On the night of 15 May 2021, at the age of 82, Vladimir Loskot died in hospital in St Petersburg from coronavirus infection. Many friends of the BOC knew him from his numerous collaborations and publications. He took part in the European Bird Curators' Meetings in Tring, Bonn and Prague, and I remember with great fondness my discussions with him on the history of Soviet-era oology whilst visiting the collection of the Zoological Institute in St Petersburg during the Ninth International Meeting of European Bird Curators in October 2015. I am grateful to Vladimir's colleagues and friends, Jiri Mlíkovský (former Research Curator in Ornithology, National Museum, Prague) and Igor Fadeev (Head of the Ornithology Department at the State Darwin Museum, Moscow) for their reminiscences and help. A passionate ethnic Ukrainian, Vladimir Loskot's contribution to Russian and eastern European ornithology is one of extraordinary achievement and he is much missed by friends, colleagues and collaborators worldwide.

Douglas G. D. Russell

Clive F. Mann (1942–2022)

Clive Mann, who died in August 2022 aged 80, was a biology teacher who engendered lifelong affection among his pupils, using his jobs as perfect opportunities to study birds in Africa and Asia, as well as travelling widely to see birds elsewhere. Clive joined the BOC in 1972 and was a stalwart and active member thereafter, regularly attending dinner meetings at Imperial College, London, and subsequently at The Barley Mow, South Kensington, up until his untimely death. He will be sorely missed by all current members attending dinner meetings, for his ready welcoming smile and cheery banter.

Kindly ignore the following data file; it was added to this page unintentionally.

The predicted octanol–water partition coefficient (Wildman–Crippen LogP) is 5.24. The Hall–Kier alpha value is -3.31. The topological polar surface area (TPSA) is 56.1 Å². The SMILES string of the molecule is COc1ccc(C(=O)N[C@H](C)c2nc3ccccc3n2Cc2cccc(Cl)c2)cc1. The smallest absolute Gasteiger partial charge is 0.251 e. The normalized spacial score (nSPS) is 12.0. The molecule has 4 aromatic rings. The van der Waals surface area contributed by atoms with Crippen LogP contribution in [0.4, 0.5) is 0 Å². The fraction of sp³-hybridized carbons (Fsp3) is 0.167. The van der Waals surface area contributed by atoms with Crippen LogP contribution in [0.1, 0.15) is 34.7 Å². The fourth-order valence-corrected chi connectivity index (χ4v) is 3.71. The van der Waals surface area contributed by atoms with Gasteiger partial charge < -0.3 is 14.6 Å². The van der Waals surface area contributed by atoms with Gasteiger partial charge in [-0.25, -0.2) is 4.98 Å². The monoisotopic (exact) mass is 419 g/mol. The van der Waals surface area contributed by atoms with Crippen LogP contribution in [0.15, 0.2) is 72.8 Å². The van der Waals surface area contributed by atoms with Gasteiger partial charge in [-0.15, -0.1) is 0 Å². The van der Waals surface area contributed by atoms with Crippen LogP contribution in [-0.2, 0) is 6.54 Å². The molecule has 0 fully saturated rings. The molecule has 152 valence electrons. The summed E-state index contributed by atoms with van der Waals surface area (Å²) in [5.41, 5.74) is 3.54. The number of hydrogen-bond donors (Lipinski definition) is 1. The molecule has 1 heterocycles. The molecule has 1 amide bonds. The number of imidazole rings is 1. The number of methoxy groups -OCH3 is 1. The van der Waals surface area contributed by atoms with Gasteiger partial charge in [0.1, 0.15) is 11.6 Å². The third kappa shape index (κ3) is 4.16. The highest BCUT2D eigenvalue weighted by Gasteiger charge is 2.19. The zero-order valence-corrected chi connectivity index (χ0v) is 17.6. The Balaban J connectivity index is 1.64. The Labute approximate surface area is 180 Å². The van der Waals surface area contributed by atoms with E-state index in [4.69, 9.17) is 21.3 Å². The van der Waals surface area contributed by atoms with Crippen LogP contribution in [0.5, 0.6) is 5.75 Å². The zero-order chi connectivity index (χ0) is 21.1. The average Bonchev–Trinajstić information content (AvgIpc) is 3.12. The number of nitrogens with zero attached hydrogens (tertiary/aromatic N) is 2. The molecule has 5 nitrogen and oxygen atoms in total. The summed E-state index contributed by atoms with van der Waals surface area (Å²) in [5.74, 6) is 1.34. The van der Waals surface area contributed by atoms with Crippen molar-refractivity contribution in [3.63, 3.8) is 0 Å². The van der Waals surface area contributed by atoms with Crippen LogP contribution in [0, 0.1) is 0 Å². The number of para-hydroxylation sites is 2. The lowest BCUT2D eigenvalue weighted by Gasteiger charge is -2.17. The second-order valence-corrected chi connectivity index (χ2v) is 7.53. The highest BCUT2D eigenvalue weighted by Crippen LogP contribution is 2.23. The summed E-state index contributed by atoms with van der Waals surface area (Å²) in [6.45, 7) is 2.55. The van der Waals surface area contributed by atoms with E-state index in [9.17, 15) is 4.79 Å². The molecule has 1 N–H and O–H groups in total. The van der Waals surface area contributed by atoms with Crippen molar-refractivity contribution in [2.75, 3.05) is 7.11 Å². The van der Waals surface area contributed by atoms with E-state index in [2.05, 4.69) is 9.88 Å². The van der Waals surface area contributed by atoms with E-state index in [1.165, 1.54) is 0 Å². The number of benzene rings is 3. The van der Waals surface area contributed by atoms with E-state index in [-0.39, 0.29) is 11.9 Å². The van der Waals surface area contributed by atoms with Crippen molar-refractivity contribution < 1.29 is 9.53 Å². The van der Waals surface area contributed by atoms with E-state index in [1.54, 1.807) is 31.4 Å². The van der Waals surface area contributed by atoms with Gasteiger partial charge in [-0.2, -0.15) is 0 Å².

Clive attended Colchester Royal Grammar School and joined the Colchester Natural History Society where birdwatching lead him to learn how to ring birds, a pursuit which he later also performed in Kenya.

Following a degree in zoology and anthropology from University College London, in 1964 he travelled to Uganda, where he obtained a diploma in education from Makerere University, Kampala. After teaching at Soroti Senior Secondary School, he left Uganda for London in 1968, where he worked as a secondary school teacher in Stamford Hill and Tottenham, but Clive was soon back to Africa to take up a teaching post in Kenya at Kabarnet Boys' School. Later he spent ten years (1981–91) in Brunei, which ultimately led to his Checklist of the birds of Borneo (2008), a joint publication of the BOC and BOU.

Back in London he collaborated with Bob Cheke to produce two editions of Sunbirds: a guide to sunbirds, flowerpeckers and sugarbirds of the world (first published in 2001, with the second edition due for publication in 2023), and together they provided the sections on sunbirds and flowerpeckers to the Handbook of the birds of the world, vol. 13, in 2008. He also threw himself into BOC organisational duties. Having spent a brief tenure on the Committee in 1977–78, he rejoined this in 1999–2001, and then became its Chairman during 2001–04. One of us (MC), while serving as Hon. Secretary (1996–2004), and subsequently as Chairman (2005–09) is particularly grateful for Clive's valuable support during these years. He had a very large library of bird books, and knew many of their authors personally, which was invaluable for recruiting speakers for BOC meetings. He even kindly gave MC a copy of The birds of Borneo by Bertram Smythies (1960), having noted that the 50 illustrated plates were by Commander A. M. Hughes, RN, a fellow naval colleague, who also regularly contributed to the journal Sea Swallow, which MC edited for several years. MC is further indebted to Clive for arranging and presenting the splendid silver salver that marked his own retirement as Chairman of BOC in 2009, which has pride of place in his drinks cabinet.